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  • Ernestina "Tina" Poljokan (1885 - 1942)
    N.B. Discrepancies between sources re. year and place of birth. Not conclusive which is correct but data provided by Yad Vashem has been entered for time being ... Many details thanks to a veritable ...
  • Ida Lipa (1877 - 1942)
    Birth record: ÚDLICE (o. Chomutov) 2227 N 1858-1894 (i) (104/134)
  • Filip / Philipp Lipa (1874 - 1942)
    Death record: Filip Lipa. He was married to Ida nee Kohn. Prior to WWII he lived in Zagreb, Yugoslavia. During the war he was in Jasenovac, Yugoslavia. This information is based on a List of persec...
  • Rabbi Arjeh Leib Leo Weissberg (1893 - 1942)
    Leib Weissberg (January 9, 1893 Probuzina, Poland – 1942 Jasenovac concentration camp) was Slavonski Brod rabbi who was killed during the Holocaust. Weissberg was born in Galicia (Eastern Europe) on ...
  • Franz (Franjo) (Franc) Leimdörfer (1924 - 1941)
    Boris Roić, a 25-year-old medical student studying in Zagreb, was a tenant of Ella Leimdörfer and a good friend of her son Gustav, also a medical student. In April 1941, when the Germans and their Axis...

Jasenovac concentration camp (Croatian, Serbian: Logor Jasenovac; Serbian Cyrillic: Логор Јасеновац. Yiddish: יאסענאוואץ, Hebrew: יסנובץ, sometimes spelled "Yasenovatz") was the largest extermination camp in the Independent State of Croatia (NDH) and occupied Yugoslavia during World War II.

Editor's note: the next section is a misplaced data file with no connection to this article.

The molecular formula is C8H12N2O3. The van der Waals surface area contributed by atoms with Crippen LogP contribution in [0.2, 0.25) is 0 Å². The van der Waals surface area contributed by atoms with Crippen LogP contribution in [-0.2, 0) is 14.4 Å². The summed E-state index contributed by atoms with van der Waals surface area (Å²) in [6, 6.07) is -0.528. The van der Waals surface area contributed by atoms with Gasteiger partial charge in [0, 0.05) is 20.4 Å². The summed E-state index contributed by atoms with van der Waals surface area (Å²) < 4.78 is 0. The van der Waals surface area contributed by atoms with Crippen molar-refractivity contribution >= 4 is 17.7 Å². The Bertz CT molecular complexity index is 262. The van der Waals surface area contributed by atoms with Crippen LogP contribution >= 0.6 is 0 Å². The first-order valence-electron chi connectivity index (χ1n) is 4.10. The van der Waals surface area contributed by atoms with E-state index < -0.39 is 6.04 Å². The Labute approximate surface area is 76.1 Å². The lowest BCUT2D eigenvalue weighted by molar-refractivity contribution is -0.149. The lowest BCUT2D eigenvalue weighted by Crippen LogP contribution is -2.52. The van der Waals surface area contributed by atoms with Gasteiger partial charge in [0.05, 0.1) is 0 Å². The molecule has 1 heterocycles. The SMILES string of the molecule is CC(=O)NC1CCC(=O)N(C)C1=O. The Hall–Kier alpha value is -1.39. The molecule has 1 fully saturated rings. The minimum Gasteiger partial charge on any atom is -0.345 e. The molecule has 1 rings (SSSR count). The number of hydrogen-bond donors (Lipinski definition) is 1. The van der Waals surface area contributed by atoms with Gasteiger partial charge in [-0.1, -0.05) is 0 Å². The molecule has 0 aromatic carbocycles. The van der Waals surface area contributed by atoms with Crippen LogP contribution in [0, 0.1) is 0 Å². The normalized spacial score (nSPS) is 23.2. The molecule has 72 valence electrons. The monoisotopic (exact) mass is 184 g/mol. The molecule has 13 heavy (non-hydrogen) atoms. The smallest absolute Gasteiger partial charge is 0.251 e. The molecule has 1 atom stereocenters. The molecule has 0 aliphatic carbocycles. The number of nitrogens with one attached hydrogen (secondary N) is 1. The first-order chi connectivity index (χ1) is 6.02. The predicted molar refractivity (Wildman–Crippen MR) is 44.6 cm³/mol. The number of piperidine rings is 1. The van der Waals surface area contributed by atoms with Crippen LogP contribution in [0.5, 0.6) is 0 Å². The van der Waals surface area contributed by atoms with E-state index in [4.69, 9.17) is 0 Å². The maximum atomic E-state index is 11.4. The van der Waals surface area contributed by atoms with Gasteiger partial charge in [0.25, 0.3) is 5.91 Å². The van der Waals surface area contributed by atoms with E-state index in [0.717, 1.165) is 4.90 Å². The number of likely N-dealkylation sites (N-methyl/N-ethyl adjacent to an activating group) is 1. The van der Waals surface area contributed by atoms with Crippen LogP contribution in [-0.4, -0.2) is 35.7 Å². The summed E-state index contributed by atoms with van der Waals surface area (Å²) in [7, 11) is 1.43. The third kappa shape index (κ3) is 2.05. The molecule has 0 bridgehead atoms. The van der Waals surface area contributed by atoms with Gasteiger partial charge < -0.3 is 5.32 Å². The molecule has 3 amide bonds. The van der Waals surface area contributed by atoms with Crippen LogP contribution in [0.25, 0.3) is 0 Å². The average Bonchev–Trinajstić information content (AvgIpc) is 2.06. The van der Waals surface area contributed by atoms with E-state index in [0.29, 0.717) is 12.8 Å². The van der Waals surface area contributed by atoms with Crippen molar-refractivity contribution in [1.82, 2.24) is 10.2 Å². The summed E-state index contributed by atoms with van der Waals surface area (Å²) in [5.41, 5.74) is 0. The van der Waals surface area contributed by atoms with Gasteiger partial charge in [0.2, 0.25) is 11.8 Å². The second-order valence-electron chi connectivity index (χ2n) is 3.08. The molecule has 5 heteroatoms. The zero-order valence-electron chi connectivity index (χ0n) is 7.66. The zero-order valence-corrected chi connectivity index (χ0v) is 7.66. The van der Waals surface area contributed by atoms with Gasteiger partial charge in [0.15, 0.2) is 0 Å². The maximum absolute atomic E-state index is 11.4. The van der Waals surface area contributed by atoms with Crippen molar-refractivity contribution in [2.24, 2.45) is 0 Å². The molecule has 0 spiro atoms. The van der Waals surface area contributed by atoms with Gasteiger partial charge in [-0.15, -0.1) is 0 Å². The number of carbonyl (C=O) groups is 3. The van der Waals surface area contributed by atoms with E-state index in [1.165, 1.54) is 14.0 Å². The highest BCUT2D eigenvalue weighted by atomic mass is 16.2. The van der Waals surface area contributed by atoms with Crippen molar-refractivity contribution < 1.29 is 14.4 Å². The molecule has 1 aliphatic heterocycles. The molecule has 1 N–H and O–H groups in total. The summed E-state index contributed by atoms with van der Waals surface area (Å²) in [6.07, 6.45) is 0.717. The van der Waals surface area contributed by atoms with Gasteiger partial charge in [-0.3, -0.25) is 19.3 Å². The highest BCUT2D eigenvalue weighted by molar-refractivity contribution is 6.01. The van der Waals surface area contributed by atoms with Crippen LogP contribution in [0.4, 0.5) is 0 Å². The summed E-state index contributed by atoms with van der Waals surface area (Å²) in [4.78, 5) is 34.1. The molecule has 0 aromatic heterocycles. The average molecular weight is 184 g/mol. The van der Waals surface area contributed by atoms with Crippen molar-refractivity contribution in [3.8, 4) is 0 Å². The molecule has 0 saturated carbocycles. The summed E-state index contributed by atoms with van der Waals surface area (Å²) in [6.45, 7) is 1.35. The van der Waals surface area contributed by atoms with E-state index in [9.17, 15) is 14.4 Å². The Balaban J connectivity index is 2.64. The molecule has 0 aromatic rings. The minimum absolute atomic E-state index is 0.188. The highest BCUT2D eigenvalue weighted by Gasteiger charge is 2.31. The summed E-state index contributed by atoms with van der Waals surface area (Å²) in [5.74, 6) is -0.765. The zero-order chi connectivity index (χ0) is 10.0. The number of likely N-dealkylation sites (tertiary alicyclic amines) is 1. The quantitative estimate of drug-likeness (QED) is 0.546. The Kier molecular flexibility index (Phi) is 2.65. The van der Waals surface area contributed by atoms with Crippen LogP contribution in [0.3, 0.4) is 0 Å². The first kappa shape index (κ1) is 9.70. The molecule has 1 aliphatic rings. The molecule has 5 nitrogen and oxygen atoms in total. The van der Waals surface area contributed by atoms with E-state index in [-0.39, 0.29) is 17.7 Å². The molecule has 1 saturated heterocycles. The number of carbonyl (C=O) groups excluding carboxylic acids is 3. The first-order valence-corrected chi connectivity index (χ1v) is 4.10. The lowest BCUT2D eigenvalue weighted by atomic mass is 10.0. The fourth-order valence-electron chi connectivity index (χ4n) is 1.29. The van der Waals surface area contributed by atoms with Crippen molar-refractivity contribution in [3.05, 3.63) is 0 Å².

The camp was established by the Croatian Ustashe (Ustasha) regime in August 1941 and dismantled in April 1945. Jasenovac was a complex of five subcamps spread over 240 km2 (93 sq mi) on the banks of the Sava River.

Roman Catholic Church Clergy involvement in Jasenovac

Details about Jasenovac

Since the end of World War II, political and ideological conflicts in the area have made the documentation and verification of Serbian victim statistics is extremely difficult. However, the numbers of Jews killed have not been disputed - roughly 20,000 Jews were killed at Jasenovac, mostly Sephardim of Serbia, Albania, Croatia, Slovenia, Bosnia and a few from Montenegro.

Further research on the victims of the Ustaša regime in Croatia during World War II is necessary to enable historians and demographers to determine more precisely the number of people who perished under the rule of the Independent State of Croatia. - United States Holocaust Memorial Museum

El Moley Rachamim Holocaust Prayer